Congress Questions GSE’s Non-Performing Home Loan Sales
Lew Sichelman on the concern that, as single-family rental investment grows, consumers are losing ground.
Five Democratic members of the Senate Finance Committee, including the panel’s chairman, have called on the Federal Housing Finance Agency to review the non-performing loan sales programs of Fannie Mae and Freddie Mac and the negative impact they have on the housing market.
While it is “critical” that Fannie and Freddie “remain committed to keeping families in their homes” and “to keep our housing stock in the hands of individual home owners,” that doesn’t appear to be the case, the group said in a letter to FHFA Sandra Thompson.
Citing the FHFA’s own figures, they said more than 60 percent of the 115,000 non-performing mortgages that have reached resolution resulted in the loss of the owners’ homes. And nearly 36 percent of the houses lost through foreclosure went to investors or the loans’ owners and were returned to the market as rentals.
That 36 percent, the senators pointed out, was the same share that were sold to families looking to buy a property. And, they noted, just 206 properties, a number which didn’t even rate a blip in the FHFA report, were sold to non-profits that are focused on expanding ownership and affordable housing opportunities.
Besides Finance Committee Chair Sherrod Brown of Ohio, the other signers on the letter to Thompson were: Jack Reed of Rhode Island, Ron Wyden of Oregon, Elizabeth Warren of Massachusetts, and Tina Smith of Minnesota. Both Brown and Warren have been particularly vocal about investors buying up and the renting instead of selling single-family houses.
The FHFA has been the conservator for the two government-sponsored enterprises since the Great Recession nearly 15 years ago.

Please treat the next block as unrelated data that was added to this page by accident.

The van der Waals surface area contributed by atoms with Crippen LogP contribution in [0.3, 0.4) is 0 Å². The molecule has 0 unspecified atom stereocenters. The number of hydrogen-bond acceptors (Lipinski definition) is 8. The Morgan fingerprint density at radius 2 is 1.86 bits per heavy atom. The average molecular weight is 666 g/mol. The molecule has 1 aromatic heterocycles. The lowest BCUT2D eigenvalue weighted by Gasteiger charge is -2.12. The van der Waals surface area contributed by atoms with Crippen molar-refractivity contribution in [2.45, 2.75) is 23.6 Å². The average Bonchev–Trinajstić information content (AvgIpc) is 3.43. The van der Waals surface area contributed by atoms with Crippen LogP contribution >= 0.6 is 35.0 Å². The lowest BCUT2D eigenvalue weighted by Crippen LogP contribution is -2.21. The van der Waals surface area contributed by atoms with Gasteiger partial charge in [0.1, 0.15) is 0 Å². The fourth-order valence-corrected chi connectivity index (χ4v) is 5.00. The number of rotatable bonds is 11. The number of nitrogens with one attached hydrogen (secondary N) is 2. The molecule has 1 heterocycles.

The GSE’s motivation in selling non-performing loans to new owners is that the mortgages’ new owners would offer borrowers assistance the Enterprises cannot. Since 2015, Fannie and Freddie has transferred more than 678,000 non-performing loans.
But, since the Enterprises—sometimes known as “the agencies”—do not report the outcomes for borrowers whose mortgages are transferred, “it is impossible” to know whether the sales had the desired effect of keeping people in their homes or what happened to those who were ultimately forced to move, the letter noted.
The five lawmakers said both non-performing and re-performing loans are sold “almost exclusively to large, profitable investors” who benefit from easy access to properties if and when owners default. They also do not have to comply with the Enterprises’ servicing standards.
In addition, they pointed out that investors do not share the same housing mission “obligations” placed upon Fannie Mae and Freddie Mac.
“Selling large volumes of loans that had previously experienced distress to organizations without a housing mission makes it more likely that home owners’ well-being will come second to private profits if those home owners experience a future hardship,” they wrote.
Perhaps more troubling, they added, “a large share” of the sales result in properties being lost from the home ownership market altogether.
To ensure that Fannie and Freddie work to fulfill their housing mission, the lawmakers urged Thompson to conduct a “through review” of the GSE’s loan sales programs—Fannie, mostly through whole loan sales, and Freddie, largely via re-securitizations—and report back by mid-March.
The letter mentioned, in passing, a few investors by name, including PIMCO, Goldman Sachs and “affiliates” of large single-family rental operations, but did not include any examples or specific accusations. Also mentioned were Pretium, a single-family rental housing business operating in nearly two dozen states, and Lone Star Funds, a private equity firm.